Exotic yet competitive, Japan remains one of the most fascinating themes of current research. This book focusses on Japanese women, comparing their role and status in the prewar and postwar periods. Though the reforms of the Allied occupation guaranteed to Japanese women rights that even Western women might envy, these reforms have yet to be fully enforced. This book explains why, in the face of a rapidly improved economy and a highly advanced technology, the position of women has changed so slowly. One critical factor, often ignored in studies on Japan, is the impact of a deeply rooted religio-cultural tradition. This book examines the Japanese tradition to determine its effect on the past and present position of Japanese women, considering in particular the significance of the role of «good wife-wise mother» in the contemporary context.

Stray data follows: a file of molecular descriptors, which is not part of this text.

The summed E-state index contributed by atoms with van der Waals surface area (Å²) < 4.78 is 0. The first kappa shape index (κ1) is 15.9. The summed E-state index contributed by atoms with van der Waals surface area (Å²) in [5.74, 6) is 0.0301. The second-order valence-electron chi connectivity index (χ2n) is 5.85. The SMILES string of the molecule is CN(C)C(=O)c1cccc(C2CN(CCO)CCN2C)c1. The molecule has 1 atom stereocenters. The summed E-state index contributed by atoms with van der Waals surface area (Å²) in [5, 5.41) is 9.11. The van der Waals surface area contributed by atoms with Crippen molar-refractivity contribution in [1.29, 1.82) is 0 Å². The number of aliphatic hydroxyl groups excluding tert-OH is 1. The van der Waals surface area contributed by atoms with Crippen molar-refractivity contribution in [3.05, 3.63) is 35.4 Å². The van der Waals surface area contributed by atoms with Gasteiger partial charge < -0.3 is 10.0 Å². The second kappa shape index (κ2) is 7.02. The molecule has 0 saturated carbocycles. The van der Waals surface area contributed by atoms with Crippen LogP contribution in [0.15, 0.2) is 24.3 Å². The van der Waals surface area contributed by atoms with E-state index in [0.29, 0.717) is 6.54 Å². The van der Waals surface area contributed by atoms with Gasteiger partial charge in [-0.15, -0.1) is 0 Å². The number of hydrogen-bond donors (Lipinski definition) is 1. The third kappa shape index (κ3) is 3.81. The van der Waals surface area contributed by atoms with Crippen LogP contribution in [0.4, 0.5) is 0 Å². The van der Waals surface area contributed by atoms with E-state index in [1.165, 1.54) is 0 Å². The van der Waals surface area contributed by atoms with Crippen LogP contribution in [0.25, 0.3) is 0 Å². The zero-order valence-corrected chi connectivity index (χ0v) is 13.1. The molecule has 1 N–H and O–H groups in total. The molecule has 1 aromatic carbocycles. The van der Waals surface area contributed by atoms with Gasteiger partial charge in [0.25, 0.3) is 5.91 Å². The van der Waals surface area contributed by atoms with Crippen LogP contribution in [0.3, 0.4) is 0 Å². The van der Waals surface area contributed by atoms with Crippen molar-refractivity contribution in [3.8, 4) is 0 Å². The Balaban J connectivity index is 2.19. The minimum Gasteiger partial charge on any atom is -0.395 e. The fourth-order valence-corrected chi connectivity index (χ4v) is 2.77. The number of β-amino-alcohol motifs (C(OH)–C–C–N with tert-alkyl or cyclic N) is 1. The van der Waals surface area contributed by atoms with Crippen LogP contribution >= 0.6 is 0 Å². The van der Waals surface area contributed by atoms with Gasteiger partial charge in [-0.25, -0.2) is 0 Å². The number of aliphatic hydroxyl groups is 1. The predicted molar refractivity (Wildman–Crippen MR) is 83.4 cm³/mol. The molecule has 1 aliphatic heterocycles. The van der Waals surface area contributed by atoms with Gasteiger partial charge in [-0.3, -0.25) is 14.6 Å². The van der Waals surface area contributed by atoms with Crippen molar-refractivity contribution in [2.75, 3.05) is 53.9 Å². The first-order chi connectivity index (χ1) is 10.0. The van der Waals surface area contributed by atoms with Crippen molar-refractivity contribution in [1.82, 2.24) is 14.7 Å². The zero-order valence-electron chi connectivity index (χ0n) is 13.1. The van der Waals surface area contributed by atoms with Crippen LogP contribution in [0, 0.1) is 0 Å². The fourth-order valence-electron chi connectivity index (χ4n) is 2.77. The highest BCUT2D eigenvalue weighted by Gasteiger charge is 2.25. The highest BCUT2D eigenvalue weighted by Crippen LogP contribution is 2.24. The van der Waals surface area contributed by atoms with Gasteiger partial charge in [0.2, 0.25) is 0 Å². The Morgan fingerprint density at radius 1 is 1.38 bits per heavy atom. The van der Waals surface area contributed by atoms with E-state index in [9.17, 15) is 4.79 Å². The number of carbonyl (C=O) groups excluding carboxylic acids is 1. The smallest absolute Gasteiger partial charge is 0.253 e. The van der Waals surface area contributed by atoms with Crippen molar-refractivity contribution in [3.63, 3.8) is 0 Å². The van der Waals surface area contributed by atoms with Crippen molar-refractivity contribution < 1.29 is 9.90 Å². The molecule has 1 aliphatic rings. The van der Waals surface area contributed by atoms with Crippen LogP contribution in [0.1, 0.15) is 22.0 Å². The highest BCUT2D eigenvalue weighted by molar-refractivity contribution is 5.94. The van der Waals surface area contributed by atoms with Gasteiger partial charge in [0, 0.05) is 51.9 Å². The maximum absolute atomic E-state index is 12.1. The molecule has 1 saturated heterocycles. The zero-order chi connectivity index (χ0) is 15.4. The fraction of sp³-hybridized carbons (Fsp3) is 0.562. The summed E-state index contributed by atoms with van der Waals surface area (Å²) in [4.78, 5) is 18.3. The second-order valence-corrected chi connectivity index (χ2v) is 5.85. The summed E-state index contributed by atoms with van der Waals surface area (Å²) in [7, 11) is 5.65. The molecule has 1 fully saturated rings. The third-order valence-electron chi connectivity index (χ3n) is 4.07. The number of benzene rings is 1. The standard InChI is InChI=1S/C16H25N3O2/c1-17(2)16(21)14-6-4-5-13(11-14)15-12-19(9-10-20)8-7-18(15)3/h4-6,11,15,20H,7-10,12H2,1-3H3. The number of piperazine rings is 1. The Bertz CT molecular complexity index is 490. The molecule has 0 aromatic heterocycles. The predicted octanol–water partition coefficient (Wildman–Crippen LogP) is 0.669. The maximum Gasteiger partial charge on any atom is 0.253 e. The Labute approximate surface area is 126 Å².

New York, Bern, Frankfurt/M., Paris, 1991. 260 pp.
Contents: This book is an historical-sociological study of the Japanese religio-cultural tradition in terms of its impact
on the past and present position of Japanese women in five sectors of Japanese society.